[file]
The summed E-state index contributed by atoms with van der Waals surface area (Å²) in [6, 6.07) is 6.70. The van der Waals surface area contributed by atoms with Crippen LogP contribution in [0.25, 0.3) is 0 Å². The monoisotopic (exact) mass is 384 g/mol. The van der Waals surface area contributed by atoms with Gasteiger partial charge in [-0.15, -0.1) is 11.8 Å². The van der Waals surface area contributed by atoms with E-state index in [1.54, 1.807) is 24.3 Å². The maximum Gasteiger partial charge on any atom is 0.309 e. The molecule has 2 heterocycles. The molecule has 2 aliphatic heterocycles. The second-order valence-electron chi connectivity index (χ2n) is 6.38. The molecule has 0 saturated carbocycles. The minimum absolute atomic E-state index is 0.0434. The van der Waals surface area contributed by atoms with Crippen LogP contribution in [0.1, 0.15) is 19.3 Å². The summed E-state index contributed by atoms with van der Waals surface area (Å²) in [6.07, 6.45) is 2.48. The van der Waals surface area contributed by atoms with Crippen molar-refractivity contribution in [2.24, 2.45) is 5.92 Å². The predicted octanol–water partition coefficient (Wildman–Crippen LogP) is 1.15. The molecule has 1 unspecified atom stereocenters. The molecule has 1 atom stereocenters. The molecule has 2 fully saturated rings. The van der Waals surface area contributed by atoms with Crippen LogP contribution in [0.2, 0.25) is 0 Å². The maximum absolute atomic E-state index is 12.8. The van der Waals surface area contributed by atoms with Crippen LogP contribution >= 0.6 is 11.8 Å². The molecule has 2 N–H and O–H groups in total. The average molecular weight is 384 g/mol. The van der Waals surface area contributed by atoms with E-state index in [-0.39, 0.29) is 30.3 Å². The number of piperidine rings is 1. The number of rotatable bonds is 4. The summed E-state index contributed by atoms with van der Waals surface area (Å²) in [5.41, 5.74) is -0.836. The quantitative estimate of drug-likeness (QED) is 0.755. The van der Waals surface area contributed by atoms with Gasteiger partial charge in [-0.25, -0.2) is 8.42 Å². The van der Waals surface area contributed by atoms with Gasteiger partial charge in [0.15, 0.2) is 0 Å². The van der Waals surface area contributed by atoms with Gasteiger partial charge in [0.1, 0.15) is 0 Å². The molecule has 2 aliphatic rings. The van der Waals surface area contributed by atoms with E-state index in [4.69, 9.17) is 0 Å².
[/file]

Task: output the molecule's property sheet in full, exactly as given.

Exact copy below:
The summed E-state index contributed by atoms with van der Waals surface area (Å²) in [6, 6.07) is 6.70. The van der Waals surface area contributed by atoms with Crippen LogP contribution in [0.25, 0.3) is 0 Å². The monoisotopic (exact) mass is 384 g/mol. The van der Waals surface area contributed by atoms with Gasteiger partial charge in [-0.15, -0.1) is 11.8 Å². The van der Waals surface area contributed by atoms with E-state index in [1.54, 1.807) is 24.3 Å². The maximum Gasteiger partial charge on any atom is 0.309 e. The molecule has 2 heterocycles. The molecule has 2 aliphatic heterocycles. The second-order valence-electron chi connectivity index (χ2n) is 6.38. The molecule has 0 saturated carbocycles. The minimum absolute atomic E-state index is 0.0434. The van der Waals surface area contributed by atoms with Crippen LogP contribution in [0.1, 0.15) is 19.3 Å². The summed E-state index contributed by atoms with van der Waals surface area (Å²) in [6.07, 6.45) is 2.48. The van der Waals surface area contributed by atoms with Crippen molar-refractivity contribution in [2.24, 2.45) is 5.92 Å². The predicted octanol–water partition coefficient (Wildman–Crippen LogP) is 1.15. The molecule has 1 unspecified atom stereocenters. The molecule has 1 atom stereocenters. The molecule has 2 fully saturated rings. The van der Waals surface area contributed by atoms with Crippen LogP contribution in [0.2, 0.25) is 0 Å². The maximum absolute atomic E-state index is 12.8. The van der Waals surface area contributed by atoms with Crippen LogP contribution >= 0.6 is 11.8 Å². The molecule has 2 N–H and O–H groups in total. The average molecular weight is 384 g/mol. The van der Waals surface area contributed by atoms with E-state index in [-0.39, 0.29) is 30.3 Å². The number of piperidine rings is 1. The number of rotatable bonds is 4. The summed E-state index contributed by atoms with van der Waals surface area (Å²) in [5.41, 5.74) is -0.836. The quantitative estimate of drug-likeness (QED) is 0.755. The van der Waals surface area contributed by atoms with Gasteiger partial charge in [-0.25, -0.2) is 8.42 Å². The van der Waals surface area contributed by atoms with Gasteiger partial charge in [0.15, 0.2) is 0 Å². The van der Waals surface area contributed by atoms with Gasteiger partial charge in [0.1, 0.15) is 0 Å². The molecule has 2 aliphatic rings. The van der Waals surface area contributed by atoms with E-state index in [4.69, 9.17) is 0 Å².